Earmuffs and earplugs provide inexpensive protection from job-site noise.
Synopsis: This article compares ear muffs, foam plugs, and other products designed to reduce the amount of damaging sound that reaches your ears. It includes pros and cons of each, charts listing noise levels produced by various tools, and a list of product manufacturers.
It’s the end of a long day on a noisy finish-carpentry job. While trimming the laminate on a new countertop, your partner says, “Hand me the trout, eh?”
“What?” you say, incredulous, a perplexed look on your face. He’s finally lost his mind, you think. “The router,” he says, louder this time. “Pass me the router.”
Turns out he hasn’t lost his mind but, rather, that you’ve lost a little of your hearing. You may be experiencing one of the early signs of noise-induced hearing loss, or NIHL. This type of hearing loss can be due either to long-term or to short-term exposure to high noise levels. One of the first signs of NIHL is an inability to distinguish common consonant sounds—in the example above the difference between an r and a t. As a result, people with NIHL usually recognize spoken words as garbled rather than as lower in volume. A word like fist may sound like fish.
There are no effective medical treatments for noise-induced hearing loss. Excessive noise damages the small hair cells that line the inner ear. This loss is usually permanent because, unlike most tissues in the body, the hair cells lining the inner ear do not grow back.
Hearing aids and other devices that amplify sound may not result in better understanding of speech if you have NIHL, just louder confusion. There are, however, effective alternatives to losing your hearing. Many inexpensive and simple methods exist both to prevent and to minimize hearing loss due to noise.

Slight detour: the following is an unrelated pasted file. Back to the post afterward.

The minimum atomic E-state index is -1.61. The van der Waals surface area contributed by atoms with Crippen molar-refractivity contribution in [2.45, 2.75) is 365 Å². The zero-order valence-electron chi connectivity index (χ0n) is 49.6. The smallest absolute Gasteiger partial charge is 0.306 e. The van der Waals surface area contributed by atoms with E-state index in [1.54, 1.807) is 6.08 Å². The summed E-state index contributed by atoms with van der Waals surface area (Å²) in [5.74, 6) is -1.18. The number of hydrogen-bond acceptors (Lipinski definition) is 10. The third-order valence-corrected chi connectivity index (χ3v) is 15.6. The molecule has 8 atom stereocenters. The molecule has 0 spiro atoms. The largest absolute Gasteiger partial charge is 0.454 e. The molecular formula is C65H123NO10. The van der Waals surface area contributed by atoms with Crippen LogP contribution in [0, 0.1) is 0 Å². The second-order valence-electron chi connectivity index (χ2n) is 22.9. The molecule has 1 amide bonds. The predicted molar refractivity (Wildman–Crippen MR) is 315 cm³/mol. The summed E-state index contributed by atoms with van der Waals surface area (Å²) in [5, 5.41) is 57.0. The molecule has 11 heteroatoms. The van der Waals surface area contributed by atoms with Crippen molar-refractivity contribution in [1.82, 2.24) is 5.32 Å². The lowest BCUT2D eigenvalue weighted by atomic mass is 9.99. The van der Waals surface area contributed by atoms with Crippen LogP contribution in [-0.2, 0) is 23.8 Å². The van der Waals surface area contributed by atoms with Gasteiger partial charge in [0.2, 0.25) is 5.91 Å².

Noise on the job site
Recent estimates suggest that between 7 million and 10 million people work at jobs that expose them to hazardous noise levels. Many of these jobs are in the construction industry. Because of the magnitude of and the potential for work-related NIHL, the Occupational Safety and Health Administration (OSHA) has established guidelines for acceptable levels of noise exposure.
In the construction industry, OSHA considers exposure to an average of 90 decibels (db.) for an eight-hour workday to indicate the need for a program to protect against hearing loss. The OSHA-permitted duration of exposure to different noise levels without hearing protection is presented in the article in Table 1. As you can see, the amount of time considered to be safe decreases by one-half with every 5-db. increase in sound intensity.
Even at the level of protection mandated by OSHA, it is estimated that as much as 20% of the population still may experience some degree of hearing loss. This is because some people are more sensitive to loud sounds than others. So do not regard this table as the gospel; it merely represents general guidelines. When you calculate your safe-exposure time from this table, it is extremely important to be conservative.
Table 2 in the article compares the intensity of sound produced by many of the noise sources present on a job site. For reference, the intensities of some common sounds also are presented. The most widespread offenders in construction are power tools, compressors, and earth-moving equipment. Do not forget radios and tape players; the volume often gets turned up so the music can be heard above tools, worsening the potential for hearing damage.
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